Will North Korea sign Nuclear-Test-Ban Treaty?

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The Comprehensive Nuclear-Test-Ban Treaty’s (CTBT) entry into force could help ensure that North Korea stops its nuclear tests.

North Korea carried out its sixth nuclear test on Sept. 3, claiming to have successfully tested a hydrogen bomb which could be loaded onto an intercontinental ballistic missile.

Executive Secretary of the Comprehensive Nuclear-Test-Ban Treaty Organisation (CTBTO) Lassina Zerbo told Sputnik: “at the end of the day, one way to stop North Korea from testing is entering into force of the Comprehensive Nuclear-Test-Ban Treaty.

“It is my hope that countries would work towards getting DPRK to join the moratorium on nuclear testing and joining signatures of Comprehensive Nuclear-Test-Ban Treaty as part of the solution to the denuclearisation.”

The treaty needs to be ratified by all states that took part in its negotiation in 1994 and 1996 and had nuclear power or research reactors at the time.

Five of these countries, namely China, Egypt, Iran, Israel, and the United States, have signed the treaty, but not ratified it, while India, North Korea, and Pakistan have to both sign and ratify.

Zerbo pointed out that North Korea has not stopped the tests despite being hit with increasingly strict sanctions.

The UN Security Council adopted new sanctions against Pyongyang on Sept. 11, banning textile exports from North Korea and capping imports of crude oil and refined petroleum products.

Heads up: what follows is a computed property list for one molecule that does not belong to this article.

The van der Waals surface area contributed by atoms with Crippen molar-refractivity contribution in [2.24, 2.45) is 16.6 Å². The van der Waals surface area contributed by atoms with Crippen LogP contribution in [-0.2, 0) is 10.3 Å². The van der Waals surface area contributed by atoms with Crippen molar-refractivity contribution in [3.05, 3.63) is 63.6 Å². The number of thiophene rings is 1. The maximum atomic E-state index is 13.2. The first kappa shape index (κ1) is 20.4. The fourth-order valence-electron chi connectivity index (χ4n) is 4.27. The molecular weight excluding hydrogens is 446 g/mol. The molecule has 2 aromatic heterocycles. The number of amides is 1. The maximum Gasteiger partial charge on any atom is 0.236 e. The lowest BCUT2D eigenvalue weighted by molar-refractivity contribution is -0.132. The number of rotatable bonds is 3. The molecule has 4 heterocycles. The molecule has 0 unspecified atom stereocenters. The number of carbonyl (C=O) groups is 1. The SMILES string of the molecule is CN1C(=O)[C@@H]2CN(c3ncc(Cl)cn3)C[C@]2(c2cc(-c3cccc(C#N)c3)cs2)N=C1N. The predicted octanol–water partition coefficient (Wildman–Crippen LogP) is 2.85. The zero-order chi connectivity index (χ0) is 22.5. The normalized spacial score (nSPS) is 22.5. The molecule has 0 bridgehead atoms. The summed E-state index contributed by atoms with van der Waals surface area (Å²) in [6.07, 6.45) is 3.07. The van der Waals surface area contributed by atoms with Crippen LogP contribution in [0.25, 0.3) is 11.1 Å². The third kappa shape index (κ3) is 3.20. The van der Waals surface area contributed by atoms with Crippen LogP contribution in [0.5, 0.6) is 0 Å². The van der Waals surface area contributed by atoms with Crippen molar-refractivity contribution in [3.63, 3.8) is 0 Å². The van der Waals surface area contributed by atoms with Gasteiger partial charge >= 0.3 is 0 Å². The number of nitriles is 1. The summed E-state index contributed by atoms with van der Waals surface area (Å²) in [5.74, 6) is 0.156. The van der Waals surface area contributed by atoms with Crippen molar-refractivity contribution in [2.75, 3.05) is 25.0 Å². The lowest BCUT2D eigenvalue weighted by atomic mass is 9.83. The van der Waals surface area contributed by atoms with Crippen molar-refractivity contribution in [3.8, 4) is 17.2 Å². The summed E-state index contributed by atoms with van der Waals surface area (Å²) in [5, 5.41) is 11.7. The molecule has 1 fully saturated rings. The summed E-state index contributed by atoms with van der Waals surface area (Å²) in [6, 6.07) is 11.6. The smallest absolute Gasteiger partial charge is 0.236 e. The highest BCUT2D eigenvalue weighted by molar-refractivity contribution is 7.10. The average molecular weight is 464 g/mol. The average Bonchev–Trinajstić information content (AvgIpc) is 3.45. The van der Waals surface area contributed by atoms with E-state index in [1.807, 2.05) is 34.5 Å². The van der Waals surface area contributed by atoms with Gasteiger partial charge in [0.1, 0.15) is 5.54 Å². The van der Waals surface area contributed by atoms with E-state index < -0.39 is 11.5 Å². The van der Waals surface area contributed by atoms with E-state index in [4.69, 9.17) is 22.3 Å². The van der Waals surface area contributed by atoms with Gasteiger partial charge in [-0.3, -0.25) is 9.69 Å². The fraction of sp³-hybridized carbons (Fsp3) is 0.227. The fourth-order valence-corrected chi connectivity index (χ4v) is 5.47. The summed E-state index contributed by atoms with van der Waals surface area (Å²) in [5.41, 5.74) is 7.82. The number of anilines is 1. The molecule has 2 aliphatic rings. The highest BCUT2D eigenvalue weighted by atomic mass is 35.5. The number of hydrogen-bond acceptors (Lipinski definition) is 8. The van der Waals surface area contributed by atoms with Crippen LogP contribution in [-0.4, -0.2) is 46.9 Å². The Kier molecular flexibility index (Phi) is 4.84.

The CTBTO chief expressed hope that “at the end of the day, multilateral diplomacy will prevail and institutional framework that governs not only the UN as a centre for multilateral diplomacy, but regional dealings among states as well, will be able to ease the tension in a way where [the globe does] not suffer a nuclear war.”

Zerbo added that not only North Korea’s nuclear tests deserve the “specific and special attention” of the UN, but also the terrorism threat, pointing to the creation of the UN Office of Counter-Terrorism.

“UN Secretary-General [Antonio Guterres] has appointed to deal with terrorism Ambassador [Vladimir] Voronkov from the Russian Federation, a good friend of mine.

“I think the North Korean issue deserves the same type of attention because it is one of the key issues of our moment, the key issue of our generation,” the CTBTO chief said.

The UN Office of Counter-Terrorism, which works in close cooperation with the UN Security Council, was established in June 2017. (NAN)

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